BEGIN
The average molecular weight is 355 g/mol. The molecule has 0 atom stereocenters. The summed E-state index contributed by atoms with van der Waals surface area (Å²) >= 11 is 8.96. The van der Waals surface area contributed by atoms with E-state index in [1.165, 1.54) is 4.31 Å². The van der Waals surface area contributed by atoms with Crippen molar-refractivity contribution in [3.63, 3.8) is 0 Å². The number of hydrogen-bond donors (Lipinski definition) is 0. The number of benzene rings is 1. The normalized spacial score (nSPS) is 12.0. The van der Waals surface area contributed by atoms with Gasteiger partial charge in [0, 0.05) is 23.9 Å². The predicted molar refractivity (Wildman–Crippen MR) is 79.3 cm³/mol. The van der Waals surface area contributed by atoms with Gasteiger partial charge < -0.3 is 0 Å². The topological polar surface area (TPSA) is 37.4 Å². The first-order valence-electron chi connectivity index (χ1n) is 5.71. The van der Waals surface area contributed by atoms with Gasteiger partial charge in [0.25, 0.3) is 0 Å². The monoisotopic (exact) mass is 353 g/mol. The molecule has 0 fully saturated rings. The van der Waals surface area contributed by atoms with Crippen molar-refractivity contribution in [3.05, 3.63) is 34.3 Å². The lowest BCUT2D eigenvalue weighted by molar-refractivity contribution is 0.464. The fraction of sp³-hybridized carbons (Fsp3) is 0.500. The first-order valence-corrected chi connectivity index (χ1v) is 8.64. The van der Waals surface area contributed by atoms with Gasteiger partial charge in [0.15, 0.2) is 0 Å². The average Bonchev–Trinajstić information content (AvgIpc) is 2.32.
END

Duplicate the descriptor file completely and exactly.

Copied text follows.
The average molecular weight is 355 g/mol. The molecule has 0 atom stereocenters. The summed E-state index contributed by atoms with van der Waals surface area (Å²) >= 11 is 8.96. The van der Waals surface area contributed by atoms with E-state index in [1.165, 1.54) is 4.31 Å². The van der Waals surface area contributed by atoms with Crippen molar-refractivity contribution in [3.63, 3.8) is 0 Å². The number of hydrogen-bond donors (Lipinski definition) is 0. The number of benzene rings is 1. The normalized spacial score (nSPS) is 12.0. The van der Waals surface area contributed by atoms with Gasteiger partial charge in [0, 0.05) is 23.9 Å². The predicted molar refractivity (Wildman–Crippen MR) is 79.3 cm³/mol. The van der Waals surface area contributed by atoms with Gasteiger partial charge < -0.3 is 0 Å². The topological polar surface area (TPSA) is 37.4 Å². The first-order valence-electron chi connectivity index (χ1n) is 5.71. The van der Waals surface area contributed by atoms with Gasteiger partial charge in [0.25, 0.3) is 0 Å². The monoisotopic (exact) mass is 353 g/mol. The molecule has 0 fully saturated rings. The van der Waals surface area contributed by atoms with Crippen molar-refractivity contribution in [3.05, 3.63) is 34.3 Å². The lowest BCUT2D eigenvalue weighted by molar-refractivity contribution is 0.464. The fraction of sp³-hybridized carbons (Fsp3) is 0.500. The first-order valence-corrected chi connectivity index (χ1v) is 8.64. The van der Waals surface area contributed by atoms with Gasteiger partial charge in [0.15, 0.2) is 0 Å². The average Bonchev–Trinajstić information content (AvgIpc) is 2.32.